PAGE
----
How Houston's city planning made it more vulnerable to Harvey
Peter Coy and Christopher Flavella write in Bloomberg Businessweek's cover story: "Harvey Wasn't Just Bad Weather. It Was Bad City Planning ... Houston exulted in sprawling, free-form growth, but laissez-faire isn't the way to prepare for natural catastrophes."
- "No city could have with-stood Harvey without serious harm, but Houston made itself more vulnerable than necessary."
- "Paving over the saw-grass prairie reduced the ground's capacity to absorb rainfall. Flood-control reservoirs were too small. Building codes were inadequate. Roads became rivers, so while hospitals were open, it was almost impossible to reach them by car."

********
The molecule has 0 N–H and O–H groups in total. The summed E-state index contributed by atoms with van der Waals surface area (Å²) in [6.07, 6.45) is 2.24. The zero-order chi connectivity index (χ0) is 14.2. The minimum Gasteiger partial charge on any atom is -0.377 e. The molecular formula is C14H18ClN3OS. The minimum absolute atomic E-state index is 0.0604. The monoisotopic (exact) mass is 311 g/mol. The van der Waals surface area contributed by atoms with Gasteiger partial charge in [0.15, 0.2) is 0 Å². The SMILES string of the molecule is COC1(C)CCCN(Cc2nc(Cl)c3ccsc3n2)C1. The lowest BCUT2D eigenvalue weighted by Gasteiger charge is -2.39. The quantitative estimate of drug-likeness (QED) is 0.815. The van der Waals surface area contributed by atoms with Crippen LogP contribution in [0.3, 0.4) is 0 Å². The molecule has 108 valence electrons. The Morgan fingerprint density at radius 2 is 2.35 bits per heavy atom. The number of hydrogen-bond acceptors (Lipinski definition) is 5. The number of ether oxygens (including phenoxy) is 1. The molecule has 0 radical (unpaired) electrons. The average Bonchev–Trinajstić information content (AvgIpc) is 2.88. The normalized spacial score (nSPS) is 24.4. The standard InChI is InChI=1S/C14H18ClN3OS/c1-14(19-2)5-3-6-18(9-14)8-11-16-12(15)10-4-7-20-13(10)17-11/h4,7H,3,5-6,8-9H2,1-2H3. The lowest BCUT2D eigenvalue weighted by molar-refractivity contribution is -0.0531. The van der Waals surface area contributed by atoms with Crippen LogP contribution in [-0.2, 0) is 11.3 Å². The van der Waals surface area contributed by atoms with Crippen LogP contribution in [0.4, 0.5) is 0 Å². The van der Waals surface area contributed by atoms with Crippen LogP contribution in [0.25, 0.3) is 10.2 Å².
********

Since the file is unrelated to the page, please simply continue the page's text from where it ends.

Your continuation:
- "Sprawling Houston is a can-do city whose attitude is grow first, ask questions later. It's the only major U.S. city without a zoning code saying what types of buildings can go where, so skyscrapers sometimes sprout next to split-levels. Voters have repeatedly opposed enacting a zoning law."